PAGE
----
• damie11

      I would like more clarity, Gary, about your interesting response. Are you suggesting that credit be provided to purchase stock or to create one’s own company or to do both? I do not see how over supply can be solved with an increase in supply. My other thought reading your response, concerned carrying capacity. Current consumption unsustainably uses renewable resources and depends largely on non-renewable fossil fuel resources. Expansion into inexhaustible energy sources such as wind and solar are limited by the amount of wind and solar available any given day. I believe we must move towards an environmental economic system that views humans as part of, not master of, the larger biosphere. Harnessing the productive capabilities of the under-productive, under-capitalized masses will bring on the collapse of the environment even quicker. Can you provide a clarification to my first question and a response to my second concern?

    • Use more advanced technology to solve the problems caused by less advanced technology. Stop pushing for jobs; start pushing for full-fledged nanotech printer-replicator technology. Once everyone owns one and has access to unlimited CAD online, any remaining scarcity in production will end. Likewise, all centralized production will end. Everyone will own his or her own means of production, and will live a very highly advanced form of subsistence production. Leave politics out of it. Politics has NO answers to the problems addressed here at Evonomics.

      • Dave Carson

        These things are not the replicators you see in star trek. They are not the answer. The problem with statements like this are that they are rooted far in the future. We are no where close to being able to create the things people need to be self sustaining.

    • Sam

      It for the fact that the stock market is ownership of the means of production, which undercuts your assertions, well put. Then there is the assumption that the next tech is like a movie and people aren’t greedy, well….

  • Lexi Mize

    It would seem to me that if we don’t know why we’re in this predicament we won’t be able to fix it.

    “I don’t know why your car won’t work.
    — Let’s change the tires and see if that helps. Nope.
    — How about a new paint job?”

    So, why do we have such egregious inequality in the US today?

    We were on a pretty good road post WWII. The ratio between lowest paid to highest paid in any public corporation was not so outrageous.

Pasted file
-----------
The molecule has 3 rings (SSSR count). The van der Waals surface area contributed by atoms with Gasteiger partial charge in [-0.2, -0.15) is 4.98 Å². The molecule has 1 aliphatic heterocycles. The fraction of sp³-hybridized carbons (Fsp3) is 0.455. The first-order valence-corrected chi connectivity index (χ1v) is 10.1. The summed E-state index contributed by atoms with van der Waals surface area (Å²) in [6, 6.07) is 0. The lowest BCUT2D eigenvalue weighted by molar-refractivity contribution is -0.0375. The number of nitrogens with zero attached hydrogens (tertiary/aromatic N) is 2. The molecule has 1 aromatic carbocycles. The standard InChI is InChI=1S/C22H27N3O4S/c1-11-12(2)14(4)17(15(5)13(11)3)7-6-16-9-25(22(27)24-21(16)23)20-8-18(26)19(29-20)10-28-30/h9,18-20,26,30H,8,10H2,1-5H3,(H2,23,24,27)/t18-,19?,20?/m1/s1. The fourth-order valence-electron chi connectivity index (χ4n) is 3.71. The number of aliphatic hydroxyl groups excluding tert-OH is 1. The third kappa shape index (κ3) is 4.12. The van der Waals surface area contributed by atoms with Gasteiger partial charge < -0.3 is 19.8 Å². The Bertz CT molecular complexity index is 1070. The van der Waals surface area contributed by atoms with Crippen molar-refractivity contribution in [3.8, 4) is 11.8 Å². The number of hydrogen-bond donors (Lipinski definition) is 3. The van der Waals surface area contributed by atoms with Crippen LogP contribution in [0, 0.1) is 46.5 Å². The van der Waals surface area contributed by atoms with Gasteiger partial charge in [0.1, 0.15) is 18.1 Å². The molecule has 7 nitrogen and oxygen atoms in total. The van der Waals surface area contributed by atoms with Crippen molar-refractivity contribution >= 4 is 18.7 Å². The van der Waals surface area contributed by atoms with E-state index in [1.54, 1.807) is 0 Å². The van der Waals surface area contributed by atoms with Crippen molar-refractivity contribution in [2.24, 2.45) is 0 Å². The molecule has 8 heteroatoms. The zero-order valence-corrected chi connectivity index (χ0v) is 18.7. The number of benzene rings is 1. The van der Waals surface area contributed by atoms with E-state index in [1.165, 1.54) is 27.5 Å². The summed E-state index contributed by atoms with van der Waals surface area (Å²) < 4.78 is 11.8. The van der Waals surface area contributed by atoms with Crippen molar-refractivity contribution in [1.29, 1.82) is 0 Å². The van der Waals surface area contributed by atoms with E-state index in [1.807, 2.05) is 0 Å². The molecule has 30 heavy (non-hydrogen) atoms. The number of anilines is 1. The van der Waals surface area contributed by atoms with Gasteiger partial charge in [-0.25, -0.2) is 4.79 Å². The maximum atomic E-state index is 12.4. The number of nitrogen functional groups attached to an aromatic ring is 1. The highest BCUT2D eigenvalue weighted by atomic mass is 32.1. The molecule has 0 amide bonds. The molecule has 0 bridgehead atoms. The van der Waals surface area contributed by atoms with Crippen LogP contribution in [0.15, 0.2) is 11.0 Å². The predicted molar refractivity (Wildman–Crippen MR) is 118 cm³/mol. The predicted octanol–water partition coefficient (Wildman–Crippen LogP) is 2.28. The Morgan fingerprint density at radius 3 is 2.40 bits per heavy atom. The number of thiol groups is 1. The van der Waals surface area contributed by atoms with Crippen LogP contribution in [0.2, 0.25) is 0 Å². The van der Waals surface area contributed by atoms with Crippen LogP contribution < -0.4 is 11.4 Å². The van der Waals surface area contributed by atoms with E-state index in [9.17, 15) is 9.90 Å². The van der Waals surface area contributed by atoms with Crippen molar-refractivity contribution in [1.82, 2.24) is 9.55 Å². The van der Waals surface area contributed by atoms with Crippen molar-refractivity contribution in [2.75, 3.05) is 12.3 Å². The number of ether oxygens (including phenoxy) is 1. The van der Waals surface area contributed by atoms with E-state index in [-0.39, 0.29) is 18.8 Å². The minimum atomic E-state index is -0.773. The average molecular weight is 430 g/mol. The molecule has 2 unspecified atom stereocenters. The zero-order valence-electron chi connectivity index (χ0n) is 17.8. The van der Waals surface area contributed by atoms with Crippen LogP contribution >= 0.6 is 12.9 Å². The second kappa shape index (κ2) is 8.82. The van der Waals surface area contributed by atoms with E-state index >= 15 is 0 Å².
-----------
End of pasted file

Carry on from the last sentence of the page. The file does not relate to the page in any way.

If wages for the lowest paid could have kept up with the increases in top corporate offices, or if those top wages would have stayed down below the stratosphere, maybe we wouldn’t have this situation. Workers would have been made partners in capital ownership.

    If corporations didn’t disband labor (or have their lobbyists bully congress into disbanding labor), we might not have such wage disparity. Again, workers could have joined the capitalist system rather than be sidelined in it.

    If corporations hadn’t abandon the US worker and undercut them with off-shore labor… it might have helped reduce the spread. Globalization is a problem true, but more equitable distribution would have prepared the US worker better.

    If government had enacted tougher rules about how much lobbyists can bribe congress, what corporations can spend in campaigns, what global corporations must do with their international profits, what high-finance and Wall Street can get away with e.g. Glass-Steagel, if government had not turned into a corptocracy — beholden to the plutocrats — rather than be the champion of its citizens, we might not be in this unholy mess we find ourselves in.

    So, if we want to pay everyone a meager stipend (2 months of my family’s health care bill – whoopee!), yeah, great. But it won’t solve the underlying problem…

    which is: corporate power in government.

    • Lev Shakhmundes

      I am with you, Lexi
      I would summarize your presentation this way. Huge corporations, commanding huge amounts of money, have developed disproportionate political influence. Donald Trump does not seem addressing the problem. The assessments I am aware of conclude that the wealthier one is the more beneficial the tax cut is.

    • Dave Carson

      We need to get rid of the Fed. This country was founded on the principle of an equal monetary system. The gold standard which the rich stole from us. The gold standard has an intrinsic balance as there is a finite amount of these resources.

      This finite amount does not reward hoarders. If one man holds all the gold then no one can afford his services and something else becomes valuable. It must be distributed in a more equal fashion in order for an economy to sustain itself. The current system rewards hoarders and keeps the masses in indentured servatude forever struggling to stay afloat.

      Vote to end the Fed.

      • Lexi Mize

        Thanks for that video.
        We’ll never get rid of the FED. Too many oligarchs who control or who ARE the government — profit from it. However, we can take back a larger share of what the plutocrats are stealing from society. The way to do this is to enact Constitutional Amendments which will limit corporate control of government. Even this is a long shot. CorpGov does not want to be limited. But, if enough relative poverty, and relative suppression builds, we may be able to get new blood into Congress that in 2028 or 2032, amend our laws to wrest back control from corporations.

        The Equalitocracy Manifesto:

        • Stronger financial regulations.
        • Amendment 28: Corporations are not people.
        • Amendment 29: Non-sequential term limits for Congress.
        • Amendment 30: Campaign contributions limited to one day’s average